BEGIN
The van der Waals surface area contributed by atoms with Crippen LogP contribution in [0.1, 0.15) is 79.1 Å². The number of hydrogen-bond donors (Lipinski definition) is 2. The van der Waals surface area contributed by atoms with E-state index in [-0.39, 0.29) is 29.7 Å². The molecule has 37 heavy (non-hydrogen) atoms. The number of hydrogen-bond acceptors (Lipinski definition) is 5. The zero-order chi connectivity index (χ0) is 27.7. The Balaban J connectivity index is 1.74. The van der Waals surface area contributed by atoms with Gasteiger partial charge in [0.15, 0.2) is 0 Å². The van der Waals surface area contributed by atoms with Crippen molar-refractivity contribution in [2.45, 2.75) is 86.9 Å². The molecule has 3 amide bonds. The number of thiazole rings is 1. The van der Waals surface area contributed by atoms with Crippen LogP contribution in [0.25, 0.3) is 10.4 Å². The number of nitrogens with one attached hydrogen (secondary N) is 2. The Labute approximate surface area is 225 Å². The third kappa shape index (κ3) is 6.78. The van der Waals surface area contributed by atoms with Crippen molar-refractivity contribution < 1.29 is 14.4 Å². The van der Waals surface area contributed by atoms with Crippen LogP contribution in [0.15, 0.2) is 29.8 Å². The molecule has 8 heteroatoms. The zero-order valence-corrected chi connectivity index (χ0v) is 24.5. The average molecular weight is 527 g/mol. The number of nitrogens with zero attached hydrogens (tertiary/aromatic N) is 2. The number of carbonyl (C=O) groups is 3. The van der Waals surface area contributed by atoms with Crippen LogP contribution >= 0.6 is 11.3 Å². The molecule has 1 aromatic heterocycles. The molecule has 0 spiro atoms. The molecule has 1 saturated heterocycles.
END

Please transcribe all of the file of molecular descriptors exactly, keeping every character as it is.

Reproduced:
The van der Waals surface area contributed by atoms with Crippen LogP contribution in [0.1, 0.15) is 79.1 Å². The number of hydrogen-bond donors (Lipinski definition) is 2. The van der Waals surface area contributed by atoms with E-state index in [-0.39, 0.29) is 29.7 Å². The molecule has 37 heavy (non-hydrogen) atoms. The number of hydrogen-bond acceptors (Lipinski definition) is 5. The zero-order chi connectivity index (χ0) is 27.7. The Balaban J connectivity index is 1.74. The van der Waals surface area contributed by atoms with Gasteiger partial charge in [0.15, 0.2) is 0 Å². The van der Waals surface area contributed by atoms with Crippen molar-refractivity contribution in [2.45, 2.75) is 86.9 Å². The molecule has 3 amide bonds. The number of thiazole rings is 1. The van der Waals surface area contributed by atoms with Crippen LogP contribution in [0.25, 0.3) is 10.4 Å². The number of nitrogens with one attached hydrogen (secondary N) is 2. The Labute approximate surface area is 225 Å². The third kappa shape index (κ3) is 6.78. The van der Waals surface area contributed by atoms with Crippen molar-refractivity contribution < 1.29 is 14.4 Å². The van der Waals surface area contributed by atoms with Crippen LogP contribution in [0.15, 0.2) is 29.8 Å². The molecule has 8 heteroatoms. The zero-order valence-corrected chi connectivity index (χ0v) is 24.5. The average molecular weight is 527 g/mol. The number of nitrogens with zero attached hydrogens (tertiary/aromatic N) is 2. The number of carbonyl (C=O) groups is 3. The van der Waals surface area contributed by atoms with Crippen LogP contribution >= 0.6 is 11.3 Å². The molecule has 1 aromatic heterocycles. The molecule has 0 spiro atoms. The molecule has 1 saturated heterocycles.